[Design] Gloabl UI Design
nbastin at mac.com
Thu Nov 17 12:28:40 PST 2005
On Nov 16, 2005, at 3:13 PM, Daniel Vareika wrote:
> To all,
> I personally know the reason why at OSAF you have chosen to stick
> to "THE" UI of each platform, but that was long ago (2 years aprox)
> and day to day we are seeing more apps with a unique UI regardless
> of platform. Back then it made sense not to put a hindrance (or
> another one) to the user.
> Today, we are seeing apps that look the same regardless of their
> iTunes for example.
iTunes is, relatively speaking, a terrible example. iTunes for
windows does not look or behave like a windows app. To the extent
that this doesn't bother users, it is because iTunes is a *very*
simple application. If you had Apple Mail, or iCal, on windows, in
the same shoddy way that the iTunes UI was ported, no one would want
to use them. Yes, they're great UIs on the mac, and the usability is
excellent, but they're completely out of place on win32 - they would
violate a huge number of Microsoft Human Interface guidelines (not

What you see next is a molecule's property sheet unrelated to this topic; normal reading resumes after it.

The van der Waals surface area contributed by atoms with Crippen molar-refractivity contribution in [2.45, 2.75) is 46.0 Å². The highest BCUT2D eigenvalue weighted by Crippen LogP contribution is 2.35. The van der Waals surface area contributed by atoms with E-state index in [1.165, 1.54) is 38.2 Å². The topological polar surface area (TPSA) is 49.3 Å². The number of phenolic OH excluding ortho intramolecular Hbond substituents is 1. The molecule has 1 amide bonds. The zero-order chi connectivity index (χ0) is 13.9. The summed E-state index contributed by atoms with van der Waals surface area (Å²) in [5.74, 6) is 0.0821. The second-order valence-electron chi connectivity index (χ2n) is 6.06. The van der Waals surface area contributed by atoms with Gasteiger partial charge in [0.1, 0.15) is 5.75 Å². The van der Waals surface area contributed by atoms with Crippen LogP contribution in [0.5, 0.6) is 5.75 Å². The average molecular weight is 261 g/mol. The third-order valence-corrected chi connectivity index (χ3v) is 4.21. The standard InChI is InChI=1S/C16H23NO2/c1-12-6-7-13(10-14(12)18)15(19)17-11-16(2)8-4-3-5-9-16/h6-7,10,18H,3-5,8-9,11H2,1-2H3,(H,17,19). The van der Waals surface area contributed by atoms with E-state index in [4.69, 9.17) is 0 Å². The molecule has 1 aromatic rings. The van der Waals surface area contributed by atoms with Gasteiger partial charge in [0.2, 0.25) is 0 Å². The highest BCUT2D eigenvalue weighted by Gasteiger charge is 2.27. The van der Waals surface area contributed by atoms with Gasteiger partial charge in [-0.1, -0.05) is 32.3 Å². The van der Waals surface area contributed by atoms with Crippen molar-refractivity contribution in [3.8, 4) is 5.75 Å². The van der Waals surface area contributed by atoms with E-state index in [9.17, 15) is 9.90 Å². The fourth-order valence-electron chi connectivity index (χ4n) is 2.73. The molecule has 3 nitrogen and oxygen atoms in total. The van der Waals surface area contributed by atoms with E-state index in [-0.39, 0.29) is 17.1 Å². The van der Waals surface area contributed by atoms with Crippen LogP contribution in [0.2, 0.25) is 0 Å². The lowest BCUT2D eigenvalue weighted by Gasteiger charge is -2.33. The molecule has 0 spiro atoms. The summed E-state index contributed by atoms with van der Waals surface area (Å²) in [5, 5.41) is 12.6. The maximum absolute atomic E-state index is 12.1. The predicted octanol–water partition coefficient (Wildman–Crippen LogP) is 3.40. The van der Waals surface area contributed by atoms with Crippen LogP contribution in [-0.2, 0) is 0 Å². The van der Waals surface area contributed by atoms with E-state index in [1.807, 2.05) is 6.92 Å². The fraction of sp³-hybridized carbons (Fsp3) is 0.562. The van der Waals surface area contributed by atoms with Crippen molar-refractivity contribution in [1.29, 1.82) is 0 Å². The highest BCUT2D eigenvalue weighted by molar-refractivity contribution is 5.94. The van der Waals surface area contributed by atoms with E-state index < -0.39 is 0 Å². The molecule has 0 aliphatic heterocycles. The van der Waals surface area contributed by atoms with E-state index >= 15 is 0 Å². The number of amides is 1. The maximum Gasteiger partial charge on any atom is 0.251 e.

the least of which being "ok" and "cancel" button placement).
You should strive to make your application fit in on the platform you
intend it to be run on. You shouldn't create your own look and feel
and then replicate that across platforms, because that takes the user
out of their "comfort zone" with their applications.
> For the future, wouldn´t it be nice that Chandler had a unique UI
> regardless of platform?
When I sit down at my computer, I expect that all applications will
look, and, more importantly, *behave* the same way. The reason for
this is that 95% of computer users don't ever use more than one
operating system. You provide them no benefit by making Chandler
look and behave the same across platforms, while confusing them on
the platforms where Chandler would not behave like normal applications.
More information about the Design